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Everything posted by tie

  1. Hi Garrethe, I don't have time right now, but try googling it: http://www.google.com/search?q=why+is+raw+...mera+underwater It is also useful above water, but much more important below water because it lets you fix white balance after the fact (so the colors look good!).
  2. 1 and 6. They could use a bit more editing before printing, e.g., 1 has chromatic aberration still.
  3. SD cards are nicer, since they are smaller and most laptops have built-in SD card readers these days, but it hardly matters very much.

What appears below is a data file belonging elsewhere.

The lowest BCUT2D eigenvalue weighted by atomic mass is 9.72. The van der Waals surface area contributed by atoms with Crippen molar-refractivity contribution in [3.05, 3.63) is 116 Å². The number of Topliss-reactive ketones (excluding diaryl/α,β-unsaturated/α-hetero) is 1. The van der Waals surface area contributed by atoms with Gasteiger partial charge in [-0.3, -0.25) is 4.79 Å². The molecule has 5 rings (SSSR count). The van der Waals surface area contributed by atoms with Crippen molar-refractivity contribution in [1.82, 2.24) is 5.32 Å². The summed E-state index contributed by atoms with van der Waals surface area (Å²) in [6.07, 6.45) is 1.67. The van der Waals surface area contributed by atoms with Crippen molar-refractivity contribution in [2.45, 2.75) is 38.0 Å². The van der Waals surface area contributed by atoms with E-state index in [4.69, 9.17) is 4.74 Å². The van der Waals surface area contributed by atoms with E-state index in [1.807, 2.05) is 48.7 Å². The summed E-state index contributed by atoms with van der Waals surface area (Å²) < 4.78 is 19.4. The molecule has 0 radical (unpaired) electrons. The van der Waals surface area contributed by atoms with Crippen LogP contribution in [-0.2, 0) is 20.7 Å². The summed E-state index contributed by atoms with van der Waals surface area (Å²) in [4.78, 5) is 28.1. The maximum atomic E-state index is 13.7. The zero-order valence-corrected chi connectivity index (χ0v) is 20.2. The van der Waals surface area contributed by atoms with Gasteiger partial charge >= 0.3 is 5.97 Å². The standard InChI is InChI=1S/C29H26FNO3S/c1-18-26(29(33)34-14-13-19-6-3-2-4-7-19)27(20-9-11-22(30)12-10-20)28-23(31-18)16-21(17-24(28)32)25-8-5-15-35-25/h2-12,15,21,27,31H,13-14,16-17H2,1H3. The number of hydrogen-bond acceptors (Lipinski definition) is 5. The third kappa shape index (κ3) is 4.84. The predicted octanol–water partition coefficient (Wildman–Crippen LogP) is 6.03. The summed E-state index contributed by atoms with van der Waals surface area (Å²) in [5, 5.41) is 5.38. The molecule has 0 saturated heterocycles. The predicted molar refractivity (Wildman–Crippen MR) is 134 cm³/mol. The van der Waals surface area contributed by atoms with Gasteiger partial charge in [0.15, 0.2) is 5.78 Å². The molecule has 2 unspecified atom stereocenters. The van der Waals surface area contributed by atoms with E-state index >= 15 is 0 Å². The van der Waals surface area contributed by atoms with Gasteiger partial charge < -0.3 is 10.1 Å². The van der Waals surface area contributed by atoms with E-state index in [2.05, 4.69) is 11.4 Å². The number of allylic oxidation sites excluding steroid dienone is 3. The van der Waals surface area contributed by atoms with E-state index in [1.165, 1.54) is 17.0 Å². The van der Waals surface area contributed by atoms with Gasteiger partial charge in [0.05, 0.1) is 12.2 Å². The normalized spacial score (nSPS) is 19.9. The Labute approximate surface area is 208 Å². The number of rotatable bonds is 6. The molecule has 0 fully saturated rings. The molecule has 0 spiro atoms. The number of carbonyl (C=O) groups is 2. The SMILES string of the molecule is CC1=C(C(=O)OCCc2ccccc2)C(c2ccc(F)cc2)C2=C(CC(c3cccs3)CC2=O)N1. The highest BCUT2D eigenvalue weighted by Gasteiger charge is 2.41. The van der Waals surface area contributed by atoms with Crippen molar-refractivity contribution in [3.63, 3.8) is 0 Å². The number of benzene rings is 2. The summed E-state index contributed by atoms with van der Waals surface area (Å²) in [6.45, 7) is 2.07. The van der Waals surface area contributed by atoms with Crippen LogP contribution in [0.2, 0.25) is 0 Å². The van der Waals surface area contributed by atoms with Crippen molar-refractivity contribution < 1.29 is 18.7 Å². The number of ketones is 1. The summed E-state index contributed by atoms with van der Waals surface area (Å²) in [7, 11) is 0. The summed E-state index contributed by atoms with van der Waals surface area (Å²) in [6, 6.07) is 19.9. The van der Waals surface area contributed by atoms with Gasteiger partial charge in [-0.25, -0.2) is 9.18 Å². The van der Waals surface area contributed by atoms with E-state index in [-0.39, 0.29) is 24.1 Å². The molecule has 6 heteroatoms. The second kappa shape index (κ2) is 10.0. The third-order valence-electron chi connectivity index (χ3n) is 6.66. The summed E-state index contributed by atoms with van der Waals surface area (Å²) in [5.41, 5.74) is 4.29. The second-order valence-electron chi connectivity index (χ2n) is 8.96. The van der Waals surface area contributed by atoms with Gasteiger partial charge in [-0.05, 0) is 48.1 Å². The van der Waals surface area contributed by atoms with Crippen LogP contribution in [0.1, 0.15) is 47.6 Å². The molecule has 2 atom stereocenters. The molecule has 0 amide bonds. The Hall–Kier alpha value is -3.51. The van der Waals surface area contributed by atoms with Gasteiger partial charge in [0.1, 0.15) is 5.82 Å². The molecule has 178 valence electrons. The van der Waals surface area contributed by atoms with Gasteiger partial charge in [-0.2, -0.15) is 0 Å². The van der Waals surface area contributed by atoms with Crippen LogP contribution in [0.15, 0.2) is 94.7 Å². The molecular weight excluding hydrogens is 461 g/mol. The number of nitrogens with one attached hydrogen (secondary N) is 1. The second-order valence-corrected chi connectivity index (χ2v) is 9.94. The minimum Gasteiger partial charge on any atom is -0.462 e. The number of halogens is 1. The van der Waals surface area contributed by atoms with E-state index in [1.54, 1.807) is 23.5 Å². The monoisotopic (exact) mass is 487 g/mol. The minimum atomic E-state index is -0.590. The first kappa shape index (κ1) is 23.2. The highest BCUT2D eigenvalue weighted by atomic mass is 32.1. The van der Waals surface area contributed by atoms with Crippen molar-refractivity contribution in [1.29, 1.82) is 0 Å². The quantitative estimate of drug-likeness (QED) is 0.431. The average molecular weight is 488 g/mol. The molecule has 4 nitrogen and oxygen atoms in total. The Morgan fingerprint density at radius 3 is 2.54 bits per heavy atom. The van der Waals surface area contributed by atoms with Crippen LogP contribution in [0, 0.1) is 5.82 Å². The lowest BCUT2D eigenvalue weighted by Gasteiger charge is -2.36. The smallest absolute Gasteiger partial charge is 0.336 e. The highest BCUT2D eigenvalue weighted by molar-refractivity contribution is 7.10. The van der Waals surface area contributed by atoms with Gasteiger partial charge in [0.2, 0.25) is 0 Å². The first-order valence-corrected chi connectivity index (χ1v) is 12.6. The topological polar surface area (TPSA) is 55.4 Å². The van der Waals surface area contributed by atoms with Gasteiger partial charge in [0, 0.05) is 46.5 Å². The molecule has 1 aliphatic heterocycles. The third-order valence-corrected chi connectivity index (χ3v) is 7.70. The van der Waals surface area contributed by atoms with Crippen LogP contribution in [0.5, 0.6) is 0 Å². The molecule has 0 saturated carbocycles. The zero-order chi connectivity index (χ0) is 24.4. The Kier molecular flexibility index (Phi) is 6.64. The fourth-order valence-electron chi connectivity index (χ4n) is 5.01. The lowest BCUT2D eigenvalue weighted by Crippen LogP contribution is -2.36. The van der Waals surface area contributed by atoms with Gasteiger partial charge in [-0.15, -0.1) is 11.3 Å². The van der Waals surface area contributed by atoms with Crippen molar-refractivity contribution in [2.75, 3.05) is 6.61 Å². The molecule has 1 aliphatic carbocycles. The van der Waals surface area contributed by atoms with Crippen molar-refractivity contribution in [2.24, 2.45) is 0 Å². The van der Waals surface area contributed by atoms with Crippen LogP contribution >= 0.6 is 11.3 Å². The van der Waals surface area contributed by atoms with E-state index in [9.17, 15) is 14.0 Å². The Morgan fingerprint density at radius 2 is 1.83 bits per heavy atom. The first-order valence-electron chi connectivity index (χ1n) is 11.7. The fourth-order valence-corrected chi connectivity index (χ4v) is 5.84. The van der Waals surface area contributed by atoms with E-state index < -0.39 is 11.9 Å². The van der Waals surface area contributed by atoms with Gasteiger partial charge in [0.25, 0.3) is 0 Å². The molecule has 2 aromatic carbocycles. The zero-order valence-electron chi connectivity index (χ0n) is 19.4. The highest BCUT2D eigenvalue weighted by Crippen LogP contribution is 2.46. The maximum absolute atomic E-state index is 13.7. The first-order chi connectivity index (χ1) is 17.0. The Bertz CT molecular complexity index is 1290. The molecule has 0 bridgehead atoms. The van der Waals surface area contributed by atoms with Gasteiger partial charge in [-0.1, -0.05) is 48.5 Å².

4. Your expectations may have betrayed you. If you want to find turtles out of Honokohau, you really have to ask the captain to go to one particular cleaning station, as you usually won't see them elsewhere. You'll find many more turtles snorkeling almost anywhere, e.g., at Kahalu'u or Two-step or... Mantas during the day are not very common; with a week of diving you might see one but just as a fly-by, not great for photography. You can dive with dolphins, but you need to go to the right spot and they need to be there---snorkeling with them is more fun, anyway. If, as you say, you weren't willing to look into holes, then yes you aren't going to see too much on a typical day dive. There is a lot of cool stuff there if you look for it. As to schools of fish in the open, I also think that the aquarium trade has been hitting some areas hard, sadly. I've only dived with Jack's on the black-water dive (well worth it) and once on a day dive, so can't say much about their typical service. I don't think their snacks are supposed to be lunch, though maybe with the crowd your boat went out much later.